Rails 4 Quick Look: Strong Parameters

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Rails always comes up with some and creative new features, and Rails 4 is no exception. One of the new features in Rails 4 is Strong Parameters.
The basic idea behind Strong Parameters is to move mass-assignment protection out of the model and into the controller where it belongs.

Just so we’re all on the same page, let’s talk about Mass-Assignment before focusing on strong parameters.

Mass-Assignment: Assigning attributes of a model in a hash

Let’s take an simple example.

Assume we have a User model with name, email, and admin. Admin is a boolean attribute used to indicate if the user has administrative rights.

The Rails way of creating a user looks like:

and updating:

This is often done by sending parameters through a form and creating/updating the object in controller. This way we don’t need to set value of each attribute.

Problem with Mass-Assignment: Security vulnerability

Mass-assignment saves us the need to assign values to each attribute of the model, but it can create problems. Since we aren’t restricting which attributes can be set nor are we checking the valus of these attributes, a malicious hacker could assign any value to any attribute. In our example, he could set the value of admin true, making himself a super user.

Here is what the url might look like

http://www.example.com/user/signup?user[name]=ow3ned&user[admin]=1 

or through form using browser console

After clicking on the button you will see

This way the user can exploit the security vulnerability.

As you might guess, this is bad, and it gets worse. This is not limited to only one model, if we have model relationships like has_many,has_one or has_many :through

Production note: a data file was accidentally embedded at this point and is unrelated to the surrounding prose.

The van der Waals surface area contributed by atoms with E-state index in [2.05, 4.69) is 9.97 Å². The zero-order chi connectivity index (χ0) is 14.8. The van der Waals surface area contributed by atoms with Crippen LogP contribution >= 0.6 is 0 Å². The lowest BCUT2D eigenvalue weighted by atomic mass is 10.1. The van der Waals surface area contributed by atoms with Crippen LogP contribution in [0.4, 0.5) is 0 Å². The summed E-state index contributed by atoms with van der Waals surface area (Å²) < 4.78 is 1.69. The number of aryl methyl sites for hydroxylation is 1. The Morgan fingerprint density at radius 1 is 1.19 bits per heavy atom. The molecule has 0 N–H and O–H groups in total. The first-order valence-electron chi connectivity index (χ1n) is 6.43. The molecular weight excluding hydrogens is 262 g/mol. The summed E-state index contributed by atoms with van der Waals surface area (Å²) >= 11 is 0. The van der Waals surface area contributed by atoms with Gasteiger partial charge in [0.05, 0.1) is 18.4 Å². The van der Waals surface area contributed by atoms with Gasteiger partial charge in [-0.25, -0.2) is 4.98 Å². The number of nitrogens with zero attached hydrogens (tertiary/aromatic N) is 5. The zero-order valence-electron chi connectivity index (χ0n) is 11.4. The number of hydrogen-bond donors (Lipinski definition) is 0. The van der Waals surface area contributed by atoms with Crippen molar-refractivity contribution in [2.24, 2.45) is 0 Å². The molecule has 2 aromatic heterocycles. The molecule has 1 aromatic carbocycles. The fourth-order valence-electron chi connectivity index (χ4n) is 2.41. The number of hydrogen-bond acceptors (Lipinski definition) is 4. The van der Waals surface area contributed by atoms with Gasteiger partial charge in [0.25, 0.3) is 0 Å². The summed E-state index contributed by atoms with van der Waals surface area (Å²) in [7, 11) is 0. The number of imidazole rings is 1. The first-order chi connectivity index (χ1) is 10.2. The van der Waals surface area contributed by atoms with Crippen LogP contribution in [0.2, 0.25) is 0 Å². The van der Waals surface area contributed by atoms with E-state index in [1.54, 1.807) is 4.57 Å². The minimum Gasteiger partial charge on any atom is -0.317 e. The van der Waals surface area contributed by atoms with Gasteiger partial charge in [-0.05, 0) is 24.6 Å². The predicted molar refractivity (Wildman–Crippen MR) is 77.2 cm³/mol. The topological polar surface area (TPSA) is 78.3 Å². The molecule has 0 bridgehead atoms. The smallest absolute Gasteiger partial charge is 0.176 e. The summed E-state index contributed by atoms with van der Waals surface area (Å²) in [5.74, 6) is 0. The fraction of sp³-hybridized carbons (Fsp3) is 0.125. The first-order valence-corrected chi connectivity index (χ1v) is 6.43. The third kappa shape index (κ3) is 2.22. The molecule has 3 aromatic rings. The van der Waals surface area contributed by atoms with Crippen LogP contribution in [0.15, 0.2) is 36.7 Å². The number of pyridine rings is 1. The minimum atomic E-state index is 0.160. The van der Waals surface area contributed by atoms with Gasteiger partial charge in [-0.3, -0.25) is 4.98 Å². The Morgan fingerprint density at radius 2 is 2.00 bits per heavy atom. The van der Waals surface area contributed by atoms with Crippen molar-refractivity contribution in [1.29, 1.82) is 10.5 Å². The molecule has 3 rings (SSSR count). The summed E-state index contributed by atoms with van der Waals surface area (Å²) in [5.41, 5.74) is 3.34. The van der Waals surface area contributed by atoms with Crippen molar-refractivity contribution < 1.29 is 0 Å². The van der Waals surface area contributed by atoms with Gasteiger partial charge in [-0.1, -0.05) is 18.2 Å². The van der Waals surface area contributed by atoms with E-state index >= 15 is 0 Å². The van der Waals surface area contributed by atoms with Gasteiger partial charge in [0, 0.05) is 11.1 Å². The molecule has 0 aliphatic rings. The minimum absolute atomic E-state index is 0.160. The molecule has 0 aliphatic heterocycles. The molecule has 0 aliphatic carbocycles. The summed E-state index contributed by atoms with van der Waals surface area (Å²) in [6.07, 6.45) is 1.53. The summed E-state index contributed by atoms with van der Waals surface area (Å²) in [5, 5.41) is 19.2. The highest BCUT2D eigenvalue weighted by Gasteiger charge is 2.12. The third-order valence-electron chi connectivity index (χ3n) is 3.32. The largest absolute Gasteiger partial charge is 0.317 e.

When an account record is created, rooms can also be created through mass-assignment(params[:account]). In other words, referenced tables can also become target of attackers

There is a live example of this kind of security vulnerability that happened on Github. Because of mass-assignment, a user passed his ssh-key through the public key update form to add himself into the Rails repository and created a commit.

You can read more about that vulnerability here.

How to Avoid Mass-assignment Attack

Now that we know what mass-assignment is, we can address the issue.

First of all, don’t panic, Rails has solutions for this.
There are two ways:

1. Rails has a class method attr_protected that is used to specify attributes that can not be part of mass-assigntment.

Now the admin value is not accessible for mass-assignment. Attackers can not update this value in url or through a form.

2. The other way to protect all models in your app from mass-assignment is to set config.active_record.whitelist_attributes to true in config/application.rb

Now all model’s attributes are not accessible for mass-assignment. But if we want some attributes to be accessible for mass-assignment, we can use the attr_accessible method

attr_accessible is just opposite of attr_protected. When an attribute passed to the attr_accessible method, it becomes available for mass-assignment

In Rails 3.2.3 config.active_record.whitelist_attributes is true by default and in all models attr_accessible method is used for whitelisting the attributes.

Rails enabled this feature just after when hackers breach the security of Github, as I mentioned earlier.

Strong Parameters: New way to handle mass-assignment protection

Mass-assignment Protection is going to be done in a new way in Rails 4. As previously mentioned, mass-assignment protection moves into the controller where it belongs.

Today with the Strong Parameters gem made by DHH, you can just call “PERMIT” .

To explore it more lets write some code.
Say we have a book_store app, with a model called Book. The Book model has name, author and public(boolean) attributes. We have user authentication based on role (admin,user).

Mass-Assignment Protection at Model Level

In the Book model :